A cochlear implant is an electronic device that is implanted into the inner ear and is used to restore hearing in patients who have severe to profound hearing loss. In patients with normal hearing, sound is collected by the external ear and funneled down to the eardrum.
The sound waves then are carried through the middle ear by the middle ear bones (the ossicles). The sound pressure waves are then converted to nerve signals within the inner ear (the cochlea). A cochlear implant bypasses the normal sound conduction mechanism through the external, middle, and inner ear, and directly stimulates the auditory nerve.
An implant does not restore or create normal hearing. Instead, under the appropriate conditions, it can give a deaf person a useful auditory understanding of the environment and help him or her to understand speech. Cochlear implants were approved by the Food and Drug Administration (FDA) in the mid-1980s and are covered by insurance policies, Medicare, Medicaid, and Vocational Rehabilitation. There are now more than 60,000 patients worldwide who have received cochlear implants.
Candidates for a Cochlear Implant
Patients have to be so hard of hearing that a hearing aid is of no benefit. For most patients, a cochlear implant will not work as well as a hearing aid. The only way to determine whether or not a patient would benefit from a cochlear implant is to be evaluated by the implant team of physicians and audiologists.
The most common groups of patients who benefit from a cochlear implant are:
- Children who are born deaf
- Young or middle-aged adults with hearing loss due to genetic causes, autoimmune disease, or unknown reasons
- Older adults with progressive hearing loss due to aging or noise exposure
A cochlear implant is made up of two parts. The external device consists of a microphone behind the ear that hears the sounds in the environment. These sounds are then digitized and processed by a small computer called a speech processor. Small speech processing units can be hidden behind the ear while larger ones have to be worn on your belt. Of course, the bigger the processor, the more capability it has to select speech signals out of the environment, ultimately improving hearing. However, computer technology is continuing to improve so that behind-the-ear speech processors now provide quite good results. The signals from the speech processor are sent to the implanted part of the device though the skin using a magnet.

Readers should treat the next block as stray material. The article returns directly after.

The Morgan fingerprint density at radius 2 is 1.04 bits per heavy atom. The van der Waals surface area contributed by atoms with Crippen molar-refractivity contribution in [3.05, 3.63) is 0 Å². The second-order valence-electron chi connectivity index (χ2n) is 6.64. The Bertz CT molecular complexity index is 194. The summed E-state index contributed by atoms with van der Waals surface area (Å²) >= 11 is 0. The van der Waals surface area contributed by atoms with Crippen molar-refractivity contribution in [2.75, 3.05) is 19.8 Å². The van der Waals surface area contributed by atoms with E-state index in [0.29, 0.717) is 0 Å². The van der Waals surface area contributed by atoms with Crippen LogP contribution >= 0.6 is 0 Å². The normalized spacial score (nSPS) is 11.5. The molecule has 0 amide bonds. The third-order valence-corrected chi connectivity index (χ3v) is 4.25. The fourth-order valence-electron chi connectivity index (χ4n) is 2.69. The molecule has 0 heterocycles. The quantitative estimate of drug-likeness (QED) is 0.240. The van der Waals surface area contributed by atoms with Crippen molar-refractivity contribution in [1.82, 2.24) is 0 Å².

The implanted part is an electronic device that is put under the skin behind the ear.
An electrode connected to the device is inserted into the inner ear. The electrode is simply a bundle of tiny wires that have open contacts spread out along the length of the cochlea. Thus, the electrical signals can be sent to different areas of the cochlea and represent different frequency sounds.
State-of-the art cochlear implant devices now have up to 24 electrodes that stimulate the auditory nerve. These multi-channel implants have the advantage of stimulating many different nerve fibers individually, thereby transmitting more detailed information to the brain. The more information that reaches the brain, the greater the patient's ability to understand what is happening in his/her environment.
A cochlear implant allows a deaf patient to hear. Hearing through an implant may sound different from normal hearing, but it allows many people to communicate fully with oral communication in person and over the phone. One in 1,000 children are born with a severe to profound sensorineural hearing loss. Hearing loss of that magnitude occurring so early in life has a significant deleterious effect on speech and language development. Because a child learns much about his/her world by listening, a cochlear implant can provide significant improvements in a child's ability to learn to communicate.
A cochlear implant is also very beneficial for adults who have already learned to communicate, but are now unable to hear. Hearing loss isolates one from society in a way that is much different than other disabilities. Because you can't hear what others are saying, you can't communicate back with them. Thus, interpersonal relationships with others who hear normally become more difficult to develop and sustain. If a hearing aid is not provide useful benefit in this situation, a cochlear implant often can, bringing a patient back into a world of communication.